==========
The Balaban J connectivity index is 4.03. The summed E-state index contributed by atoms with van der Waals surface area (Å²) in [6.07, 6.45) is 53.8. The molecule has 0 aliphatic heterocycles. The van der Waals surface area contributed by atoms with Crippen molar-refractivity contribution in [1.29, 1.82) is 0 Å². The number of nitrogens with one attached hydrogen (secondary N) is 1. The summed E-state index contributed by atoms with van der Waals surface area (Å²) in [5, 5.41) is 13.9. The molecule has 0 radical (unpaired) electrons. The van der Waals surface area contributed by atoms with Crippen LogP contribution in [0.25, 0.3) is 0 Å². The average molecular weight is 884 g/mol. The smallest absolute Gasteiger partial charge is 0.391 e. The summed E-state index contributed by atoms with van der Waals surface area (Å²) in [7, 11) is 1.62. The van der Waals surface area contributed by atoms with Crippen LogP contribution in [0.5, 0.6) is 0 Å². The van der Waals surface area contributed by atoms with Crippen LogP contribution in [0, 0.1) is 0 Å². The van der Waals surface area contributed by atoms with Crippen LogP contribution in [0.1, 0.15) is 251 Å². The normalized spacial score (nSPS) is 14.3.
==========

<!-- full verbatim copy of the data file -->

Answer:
The Balaban J connectivity index is 4.03. The summed E-state index contributed by atoms with van der Waals surface area (Å²) in [6.07, 6.45) is 53.8. The molecule has 0 aliphatic heterocycles. The van der Waals surface area contributed by atoms with Crippen molar-refractivity contribution in [1.29, 1.82) is 0 Å². The number of nitrogens with one attached hydrogen (secondary N) is 1. The summed E-state index contributed by atoms with van der Waals surface area (Å²) in [5, 5.41) is 13.9. The molecule has 0 radical (unpaired) electrons. The van der Waals surface area contributed by atoms with Crippen LogP contribution in [0.25, 0.3) is 0 Å². The average molecular weight is 884 g/mol. The smallest absolute Gasteiger partial charge is 0.391 e. The summed E-state index contributed by atoms with van der Waals surface area (Å²) in [7, 11) is 1.62. The van der Waals surface area contributed by atoms with Crippen LogP contribution in [0.5, 0.6) is 0 Å². The van der Waals surface area contributed by atoms with Crippen LogP contribution in [0, 0.1) is 0 Å². The van der Waals surface area contributed by atoms with Crippen LogP contribution in [0.1, 0.15) is 251 Å². The normalized spacial score (nSPS) is 14.3.